Dianne Jennet’s annual date with Pongala

Dianne Jennet   | Photo Credit: Aswin VN

Dressed in a colourful cotton sari, complemented with a red bindi, gold anklets, bangles and earrings, Dianne Jennet looked every bit the traditional Indian woman at home. She explains that she brings only cotton saris and blouses for her trip to India to participate in the annual Attukal Pongala. In fact, for many mediapersons in the city, no Attukal Pongala is complete without meeting the ‘Pongala lady from the US’. “Oh, the monikers are many but, yes, I do try to participate in the Pongala every year. I enjoy cooking the Pongala with my friends of many years now,” she says.

For 20 plus years, she has been studying and participating in the festivities. Her tryst with the Pongala began in 1992 when she came to India as part of Earthwatch, a group promoting sustainable development, and stayed with a family in rural Vellanad in Thiruvananthapuram district. “The family I was staying with were coming for the Pongala and that is how I witnessed my first one. It was not so big then but still it was so beautiful to see so many women congregate for this festival,” recalls Dianne, a former professor at the Institute of Transpersonal Psychology, California.

“We were hearing about Kerala a lot, about the high quality of life, rate of literacy, health indices and so on. Part of it was political but what was in the culture, the social landscape and beliefs that made the people take those political choices. I felt that their beliefs and attitudes may have played an important role,” she says.

The next time she came to India, she made it a point to time it around the Pongala and took videos of the festival and shared it with her friends and students.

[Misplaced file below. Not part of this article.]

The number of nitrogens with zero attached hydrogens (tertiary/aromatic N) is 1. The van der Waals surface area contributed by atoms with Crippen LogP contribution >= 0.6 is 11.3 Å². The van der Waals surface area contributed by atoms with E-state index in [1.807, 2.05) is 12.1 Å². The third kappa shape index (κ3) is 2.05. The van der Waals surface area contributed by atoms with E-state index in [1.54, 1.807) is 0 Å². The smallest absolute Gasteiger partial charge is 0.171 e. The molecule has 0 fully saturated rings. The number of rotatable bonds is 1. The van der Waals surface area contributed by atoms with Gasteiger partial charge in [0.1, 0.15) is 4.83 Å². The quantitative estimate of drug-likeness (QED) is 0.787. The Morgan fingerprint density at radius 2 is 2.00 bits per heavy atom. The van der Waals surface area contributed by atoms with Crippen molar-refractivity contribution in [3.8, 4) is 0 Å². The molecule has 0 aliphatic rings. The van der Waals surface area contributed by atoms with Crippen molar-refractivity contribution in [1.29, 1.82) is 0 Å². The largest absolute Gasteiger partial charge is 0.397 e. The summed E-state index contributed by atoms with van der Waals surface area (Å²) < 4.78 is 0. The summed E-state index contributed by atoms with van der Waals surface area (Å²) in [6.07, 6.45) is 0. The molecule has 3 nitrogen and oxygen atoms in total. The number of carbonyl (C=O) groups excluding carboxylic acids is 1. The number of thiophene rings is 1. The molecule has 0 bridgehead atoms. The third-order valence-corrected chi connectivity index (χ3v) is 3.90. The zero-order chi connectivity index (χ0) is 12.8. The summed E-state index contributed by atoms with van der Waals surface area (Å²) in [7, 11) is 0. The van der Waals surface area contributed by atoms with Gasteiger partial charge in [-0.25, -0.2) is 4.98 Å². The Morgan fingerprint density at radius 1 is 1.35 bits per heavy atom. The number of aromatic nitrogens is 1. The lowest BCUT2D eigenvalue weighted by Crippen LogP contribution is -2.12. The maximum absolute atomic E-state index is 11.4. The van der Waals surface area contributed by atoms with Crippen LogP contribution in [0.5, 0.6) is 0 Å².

The student of psychology with a special interest in women’s spirituality, eventually, decided to do her dissertation for her doctoral programme on the Attukal Pongala. Her guide was M.S. Hema, former head of the department of English at Government College for Women.

In 1997, she visited the temple and took part in the Pongala on the premises of the temple.

Over the years, Dianne has written several papers on the event. When she was unable to make it during a year, she decided to cook the Pongala in the US. “I got the timings from friends here and did the same there. So when women were cooking under the blazing sun, I was doing the same closer to midnight.”

She also happened to play an active role in the temple getting a place in the Guinness Book of World Records.

Today, along with other women, Dianne will also be cooking the Pongala in a house near Srikanteswaram in the city.

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Printable version | Nov 27, 2021 7:01:42 AM |

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